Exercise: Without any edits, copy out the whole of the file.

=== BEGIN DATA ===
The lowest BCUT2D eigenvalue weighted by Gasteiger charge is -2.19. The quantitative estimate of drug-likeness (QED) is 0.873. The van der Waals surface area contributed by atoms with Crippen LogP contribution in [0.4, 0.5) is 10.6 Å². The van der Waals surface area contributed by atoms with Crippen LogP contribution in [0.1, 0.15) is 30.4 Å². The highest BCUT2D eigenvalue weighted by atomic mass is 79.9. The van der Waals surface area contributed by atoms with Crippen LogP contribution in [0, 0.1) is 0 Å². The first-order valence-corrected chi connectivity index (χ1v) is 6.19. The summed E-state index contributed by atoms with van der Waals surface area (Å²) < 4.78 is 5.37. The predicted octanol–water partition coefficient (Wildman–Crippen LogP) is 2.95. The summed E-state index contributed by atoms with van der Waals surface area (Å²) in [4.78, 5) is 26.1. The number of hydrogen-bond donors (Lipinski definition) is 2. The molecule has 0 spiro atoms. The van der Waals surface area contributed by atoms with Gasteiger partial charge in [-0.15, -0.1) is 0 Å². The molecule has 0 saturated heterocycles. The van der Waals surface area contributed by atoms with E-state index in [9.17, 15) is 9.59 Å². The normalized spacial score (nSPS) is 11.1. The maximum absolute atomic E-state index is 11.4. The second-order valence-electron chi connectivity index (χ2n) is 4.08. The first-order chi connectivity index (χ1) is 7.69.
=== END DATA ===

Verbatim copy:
The lowest BCUT2D eigenvalue weighted by Gasteiger charge is -2.19. The quantitative estimate of drug-likeness (QED) is 0.873. The van der Waals surface area contributed by atoms with Crippen LogP contribution in [0.4, 0.5) is 10.6 Å². The van der Waals surface area contributed by atoms with Crippen LogP contribution in [0.1, 0.15) is 30.4 Å². The highest BCUT2D eigenvalue weighted by atomic mass is 79.9. The van der Waals surface area contributed by atoms with Crippen LogP contribution in [0, 0.1) is 0 Å². The first-order valence-corrected chi connectivity index (χ1v) is 6.19. The summed E-state index contributed by atoms with van der Waals surface area (Å²) < 4.78 is 5.37. The predicted octanol–water partition coefficient (Wildman–Crippen LogP) is 2.95. The summed E-state index contributed by atoms with van der Waals surface area (Å²) in [4.78, 5) is 26.1. The number of hydrogen-bond donors (Lipinski definition) is 2. The molecule has 0 spiro atoms. The van der Waals surface area contributed by atoms with Gasteiger partial charge in [-0.15, -0.1) is 0 Å². The molecule has 0 saturated heterocycles. The van der Waals surface area contributed by atoms with E-state index in [9.17, 15) is 9.59 Å². The normalized spacial score (nSPS) is 11.1. The maximum absolute atomic E-state index is 11.4. The second-order valence-electron chi connectivity index (χ2n) is 4.08. The first-order chi connectivity index (χ1) is 7.69.